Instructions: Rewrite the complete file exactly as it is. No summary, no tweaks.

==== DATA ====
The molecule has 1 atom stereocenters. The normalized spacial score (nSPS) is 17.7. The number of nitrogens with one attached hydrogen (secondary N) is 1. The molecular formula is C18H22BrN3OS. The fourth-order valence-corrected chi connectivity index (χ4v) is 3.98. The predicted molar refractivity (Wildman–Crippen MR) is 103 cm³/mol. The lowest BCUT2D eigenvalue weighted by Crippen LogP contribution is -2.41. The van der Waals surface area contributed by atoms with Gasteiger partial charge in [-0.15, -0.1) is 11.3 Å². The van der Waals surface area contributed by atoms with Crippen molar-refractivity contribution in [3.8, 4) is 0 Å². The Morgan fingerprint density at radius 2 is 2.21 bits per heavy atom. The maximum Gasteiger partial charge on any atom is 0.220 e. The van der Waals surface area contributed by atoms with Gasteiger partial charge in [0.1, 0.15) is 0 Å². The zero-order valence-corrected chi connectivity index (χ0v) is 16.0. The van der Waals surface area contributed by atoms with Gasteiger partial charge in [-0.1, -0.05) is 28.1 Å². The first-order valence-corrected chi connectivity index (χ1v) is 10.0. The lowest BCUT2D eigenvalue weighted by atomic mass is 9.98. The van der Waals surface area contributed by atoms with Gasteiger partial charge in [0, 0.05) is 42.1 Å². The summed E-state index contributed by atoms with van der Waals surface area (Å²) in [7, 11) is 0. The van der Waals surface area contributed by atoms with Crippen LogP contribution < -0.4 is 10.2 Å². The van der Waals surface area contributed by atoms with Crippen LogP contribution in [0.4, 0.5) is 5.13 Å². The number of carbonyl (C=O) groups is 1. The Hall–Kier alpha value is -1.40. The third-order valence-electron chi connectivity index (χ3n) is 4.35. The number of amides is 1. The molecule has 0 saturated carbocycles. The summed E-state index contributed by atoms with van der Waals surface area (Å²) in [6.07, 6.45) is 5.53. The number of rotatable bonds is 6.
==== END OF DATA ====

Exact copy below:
The molecule has 1 atom stereocenters. The normalized spacial score (nSPS) is 17.7. The number of nitrogens with one attached hydrogen (secondary N) is 1. The molecular formula is C18H22BrN3OS. The fourth-order valence-corrected chi connectivity index (χ4v) is 3.98. The predicted molar refractivity (Wildman–Crippen MR) is 103 cm³/mol. The lowest BCUT2D eigenvalue weighted by Crippen LogP contribution is -2.41. The van der Waals surface area contributed by atoms with Gasteiger partial charge in [-0.15, -0.1) is 11.3 Å². The van der Waals surface area contributed by atoms with Crippen molar-refractivity contribution in [3.8, 4) is 0 Å². The Morgan fingerprint density at radius 2 is 2.21 bits per heavy atom. The maximum Gasteiger partial charge on any atom is 0.220 e. The van der Waals surface area contributed by atoms with Gasteiger partial charge in [0.1, 0.15) is 0 Å². The zero-order valence-corrected chi connectivity index (χ0v) is 16.0. The van der Waals surface area contributed by atoms with Gasteiger partial charge in [-0.1, -0.05) is 28.1 Å². The first-order valence-corrected chi connectivity index (χ1v) is 10.0. The lowest BCUT2D eigenvalue weighted by atomic mass is 9.98. The van der Waals surface area contributed by atoms with Gasteiger partial charge in [0, 0.05) is 42.1 Å². The summed E-state index contributed by atoms with van der Waals surface area (Å²) in [7, 11) is 0. The van der Waals surface area contributed by atoms with Crippen LogP contribution < -0.4 is 10.2 Å². The van der Waals surface area contributed by atoms with Crippen LogP contribution in [0.4, 0.5) is 5.13 Å². The number of carbonyl (C=O) groups is 1. The Hall–Kier alpha value is -1.40. The third-order valence-electron chi connectivity index (χ3n) is 4.35. The number of amides is 1. The molecule has 0 saturated carbocycles. The summed E-state index contributed by atoms with van der Waals surface area (Å²) in [6.07, 6.45) is 5.53. The number of rotatable bonds is 6.